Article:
Date: Sat, Mar 5, 2011
Subject: An Open Letter To Ms. Lunelle / After Hours at the Black Barbershop / Road to the White House
Dear Ms. Lunelle,
The Black Barber Shop that I like to refer to as the University of the Community, and usually has as its Dean the proprietor of the shop. There is generally on certain days a gathering of midddle and upper middle class Black folks after hours, sitting around having conversation about the events of the day.
On this evening when I announced to them that I was seriously contemplating a run for the White House, they knew that I did not jest, and I quickly became the topic of conversation.
HK, one would begin. You do something that not one Southern Politician would have the decency to do, and thats defend all that honor you talk about that is engulfed in that Battle Flag that you carry. John McCain, he went on to say, stood right on the steps of the Capitol in South Carolina, where it all began, and talked down on his own southern ancestors, and the Confederate Cause. Where were the Southern Politicians? Yeah HK, they would all chime in. Mitt Romney sat sharing a glass of the finest champagne with Lindsay Graham after having said of your flag, I wouldn't fly that thing. And went on to drag millions of dollars out of South Carolina in his run for the White House. The state where it all began. Again, yeah, HK! Had it been that old man that beat that Yankee in the Senate with his cane, quipped in the Wino who was present and sober, you know the one I'm talking about HK; he would have beat Romney out of the South.
Yeah HK, you around here wearing that shirt with Nathan Bedford Forrest and them Black Confederate soldiers on it. Yeah he got it on now, again quipped in the wino. Why didn't you send it down to Haley Barbour in Mississippi as one for their license plates. I know why you didn't. Haley Barbour said that he and the Southern Legislatures weren't going to give up their fat cat careers to vote in favor of one of their ancestors that you always defend as being an honorable man. We see just where your Southern politicians are. Wait a minute y'all, quipped in the proprietor who had gone to the cabinet under the mirrors over the work stations and pulled out a book that I had put together about Southern Heritage. HK had some help. Y'all know he going to defend HK, ya'll that his friend went on the wino. Read what you got, they all would shout! He would begin to read:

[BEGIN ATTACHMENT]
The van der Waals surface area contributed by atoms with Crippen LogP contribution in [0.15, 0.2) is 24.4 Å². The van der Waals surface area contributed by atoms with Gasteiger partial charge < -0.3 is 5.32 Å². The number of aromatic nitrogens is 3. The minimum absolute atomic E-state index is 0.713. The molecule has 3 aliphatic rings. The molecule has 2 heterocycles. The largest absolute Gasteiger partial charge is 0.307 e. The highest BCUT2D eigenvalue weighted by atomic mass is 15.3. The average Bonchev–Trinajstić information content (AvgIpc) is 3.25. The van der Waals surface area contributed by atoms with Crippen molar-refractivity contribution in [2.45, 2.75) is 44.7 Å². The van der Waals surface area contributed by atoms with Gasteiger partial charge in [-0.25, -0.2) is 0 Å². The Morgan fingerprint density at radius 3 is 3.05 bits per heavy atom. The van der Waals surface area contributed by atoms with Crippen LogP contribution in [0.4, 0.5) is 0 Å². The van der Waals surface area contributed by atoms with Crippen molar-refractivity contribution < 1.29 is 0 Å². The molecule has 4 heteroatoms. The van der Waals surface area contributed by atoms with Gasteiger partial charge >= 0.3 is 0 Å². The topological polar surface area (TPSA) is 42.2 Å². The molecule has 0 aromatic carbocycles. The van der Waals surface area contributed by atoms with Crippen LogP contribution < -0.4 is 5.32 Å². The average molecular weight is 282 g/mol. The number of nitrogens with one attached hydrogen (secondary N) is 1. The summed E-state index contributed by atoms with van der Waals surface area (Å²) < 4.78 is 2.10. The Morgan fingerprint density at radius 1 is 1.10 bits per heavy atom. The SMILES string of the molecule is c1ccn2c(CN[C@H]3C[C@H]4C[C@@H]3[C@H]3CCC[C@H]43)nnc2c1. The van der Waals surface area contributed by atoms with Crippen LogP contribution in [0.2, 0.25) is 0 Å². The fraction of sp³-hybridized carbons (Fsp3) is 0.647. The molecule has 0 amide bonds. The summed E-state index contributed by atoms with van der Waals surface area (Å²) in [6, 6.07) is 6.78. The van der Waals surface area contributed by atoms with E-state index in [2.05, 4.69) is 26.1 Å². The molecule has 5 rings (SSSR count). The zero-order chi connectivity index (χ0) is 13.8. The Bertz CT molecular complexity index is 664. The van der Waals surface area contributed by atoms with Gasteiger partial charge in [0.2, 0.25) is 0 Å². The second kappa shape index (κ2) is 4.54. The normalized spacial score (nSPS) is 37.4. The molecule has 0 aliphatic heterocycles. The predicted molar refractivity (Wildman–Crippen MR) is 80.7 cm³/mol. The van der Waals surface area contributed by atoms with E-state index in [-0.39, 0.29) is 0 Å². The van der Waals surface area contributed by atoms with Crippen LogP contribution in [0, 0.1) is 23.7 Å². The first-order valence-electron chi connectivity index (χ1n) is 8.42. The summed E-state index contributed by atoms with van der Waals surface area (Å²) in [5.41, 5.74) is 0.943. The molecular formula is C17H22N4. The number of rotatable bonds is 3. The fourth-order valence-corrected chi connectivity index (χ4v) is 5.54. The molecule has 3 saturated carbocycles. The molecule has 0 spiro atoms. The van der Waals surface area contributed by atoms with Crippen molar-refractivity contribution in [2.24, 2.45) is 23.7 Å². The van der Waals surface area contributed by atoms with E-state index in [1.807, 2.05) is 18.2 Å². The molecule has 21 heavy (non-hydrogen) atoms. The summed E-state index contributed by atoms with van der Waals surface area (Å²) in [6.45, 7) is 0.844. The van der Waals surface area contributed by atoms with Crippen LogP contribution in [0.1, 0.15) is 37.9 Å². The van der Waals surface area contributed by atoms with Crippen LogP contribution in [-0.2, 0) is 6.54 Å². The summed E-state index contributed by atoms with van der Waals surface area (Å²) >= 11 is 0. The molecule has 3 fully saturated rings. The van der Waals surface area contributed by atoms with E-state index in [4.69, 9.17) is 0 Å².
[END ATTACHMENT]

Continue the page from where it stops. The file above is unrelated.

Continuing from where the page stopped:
Rep. John F. Harris, former slave
Republican member, Mississippi House of Representatives
Representing Washington County Vote Bill
To appropriate $10,000 to complete the Confederate Monument
on the Grounds of the State Capitol.
The Clarion Ledger, February 23, 1890
"Mr. Speaker! I have arisen here in my place to offer a few words on the bill. I have come from a sick bed, and was forced to struggle up here leaning on the arm of a friend. I stand here in considerable pain. Perhaps it was not prudent for me to come.
But Sir, I could not rest quietly in my room, sick though I am, and allow this discussion to pass without contributing to it a few remarks of my own.
I was sorry to hear the speech of the young gentleman from Marshall County. I am sorry that any son of a soldier should go on record as opposed to the erection of a monument in honor of the brave dead.
And, sir, I am convinced that had he seen what I saw at Seven Pines and in the seven days fighting around Richmond, the battle fields covered with the mangle forms of those who fought for their country and their country's honor, he would not have made that speech. When the news came that the South was to be invaded those men went forth to fight for what they believed, and made no requests for monuments to commemorate their brave deeds and holy sacrifices. But they died, and their virtues should be remembered.
Sir, I went with them. I, too, wore the gray, the same color that my master wore. We stayed four long years, and if that sad war had gone on till now I would have been there yet. I know what it all meant, and I understand the meaning of my words, when I say that I would have been with my countrymen still had the war continued this good day.
I want to honor those brave men who died for their convictions.
When my mother died I was a boy. Who, sir, then acted the part of a mother to the orphaned slave boy but my "old Missus? -Were she she living now, or could she speak to me from those high realms where are gathered the sainted dead, she would tell me to vote for this bill.
And sir, I shall vote for it. I want it known to all the world that my vote is given in favor of the bill to erect a monument in honor of the brave Confederate dead."
In this spirit, can y'all expect any less of HK, asked the proprietor? Yeah, but he can't make President defending that flag someone said. I then reminded them that a young man set himself on fire in the Middle East, and the walls came tumbling down. And then almost simultaneously they all stood and saluted me echoing the words; Contemplate HK.